Old Solly’s gets long awaited TLC
Repairs slated for Herman Leirer Road
National Park Service
The Old Solly’s building rehabilitation begins.
The National Park Service has awarded a $2.6 million contract to renovate the Old Solly’s Building as the park headquarters in downtown Seward and the U.S. Department of Transportation - Western Federal Lands Highways Division has awarded an $800,000 contract to repair road damage and test an interim solution to the road flooding on the Herman Leirer Road within the park at Exit Glacier.
Old Solly’s Building
Blazy Construction of Soldotna will make significant repairs to the Old Solly’s building in downtown Seward, preparing it for occupancy by the park administrative staff. The work, which began in early August, will allow the park to consolidate operations that are now spread among several facilities in Seward.
The rehabilitative work will include structural improvements to the roof, exterior siding and interior spaces; improvements for accessibility, including the addition of an elevator; and installation of new mechanical and electrical systems. The work will continue through the winter and is expected to be substantially completed by May 2013.
The National Park Service owns five properties in the downtown Seward area, all purchased in 2005 as directed by Congress during the development of the proposed Mary Lowell Center, a multi-agency facility that would have provided visitor facilities, administrative offices for two agencies, and a small conference center for the City of Seward. Insufficient funds are available to complete the full suite of projects originally proposed for the Mary Lowell Center.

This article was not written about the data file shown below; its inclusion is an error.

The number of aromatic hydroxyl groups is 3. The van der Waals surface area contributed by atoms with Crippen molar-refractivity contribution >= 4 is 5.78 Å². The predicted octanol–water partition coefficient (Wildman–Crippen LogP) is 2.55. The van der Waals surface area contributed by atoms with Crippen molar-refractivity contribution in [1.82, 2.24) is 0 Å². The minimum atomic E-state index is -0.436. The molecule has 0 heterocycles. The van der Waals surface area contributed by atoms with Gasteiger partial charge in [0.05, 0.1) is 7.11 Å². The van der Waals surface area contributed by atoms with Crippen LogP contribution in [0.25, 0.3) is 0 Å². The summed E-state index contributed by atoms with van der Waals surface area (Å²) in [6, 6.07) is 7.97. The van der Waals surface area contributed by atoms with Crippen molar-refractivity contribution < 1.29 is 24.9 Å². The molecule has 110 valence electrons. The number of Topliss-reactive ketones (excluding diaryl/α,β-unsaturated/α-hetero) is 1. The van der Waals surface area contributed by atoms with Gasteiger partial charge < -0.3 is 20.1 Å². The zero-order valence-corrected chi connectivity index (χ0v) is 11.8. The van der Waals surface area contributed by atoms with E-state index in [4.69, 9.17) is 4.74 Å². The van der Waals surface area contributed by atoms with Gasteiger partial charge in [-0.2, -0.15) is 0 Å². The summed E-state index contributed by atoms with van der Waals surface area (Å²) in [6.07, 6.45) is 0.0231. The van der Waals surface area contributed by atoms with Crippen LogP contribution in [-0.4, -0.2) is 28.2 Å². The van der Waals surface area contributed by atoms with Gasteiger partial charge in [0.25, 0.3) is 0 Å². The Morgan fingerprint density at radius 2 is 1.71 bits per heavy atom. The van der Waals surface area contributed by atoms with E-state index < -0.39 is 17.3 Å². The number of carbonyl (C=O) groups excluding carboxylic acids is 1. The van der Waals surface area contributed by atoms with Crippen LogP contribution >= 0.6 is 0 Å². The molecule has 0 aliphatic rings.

The Old Solly’s project uses existing funding to meet the park’s most pressing needs. Three of the original five lots in downtown Seward are now considered excess to the park’s administrative needs and NPS is moving forward with a process to excess them. The Old Solly’s building will become the park’s new headquarters and will include a small visitor area for winter and shoulder season visitors to Seward. Visitors to Seward during the summer months will continue to enjoy a full array of services at the visitor contact station in the small boat harbor. The exterior appearance of the Old Solly’s building will complement the character of other downtown buildings with a blending of traditional siding and paint finishes.
The short alley between Washington and Railway will not be accessible during construction and street parking on Washington has been altered to allow continued use of the alley north of Washington by delivery trucks.
Herman Leirer Road
(Exit Glacier Access)
Bristol Engineering Services of Anchorage has been awarded a contract to undertake road repair and armoring along a one mile stretch of the road to the Exit Glacier area of Kenai Fjords National Park.
National Park Service
Flooding on the Herman Leirer Road near Exit Glacier last month.
Visiting Exit Glacier is one of the park’s iconic visitor experiences and in the last four years, the road accessing this area has been subject to mid-summer/fair weather flooding which has been outside the historic norms. Rather than seek a traditional reactive solution to the issue, park management has been working with highway engineers to develop and test interim solutions pending further study of this dynamic glacial system. The interim solution will involve the use of concrete barriers to keep the water from crossing the road and potentially develop new channels on the south side of the road.
Work on the road will begin after Sept. 1 to take advantage of the reduced glacial melt and reduced levels of visitation. The Exit Glacier area will remain open during construction, although there may be short delays.
Kenai Fjords National Park was established in 1980 and encompasses about 670,000 acres on the east side of the Kenai Peninsula. The park sees about 280,000 recreational visits each year.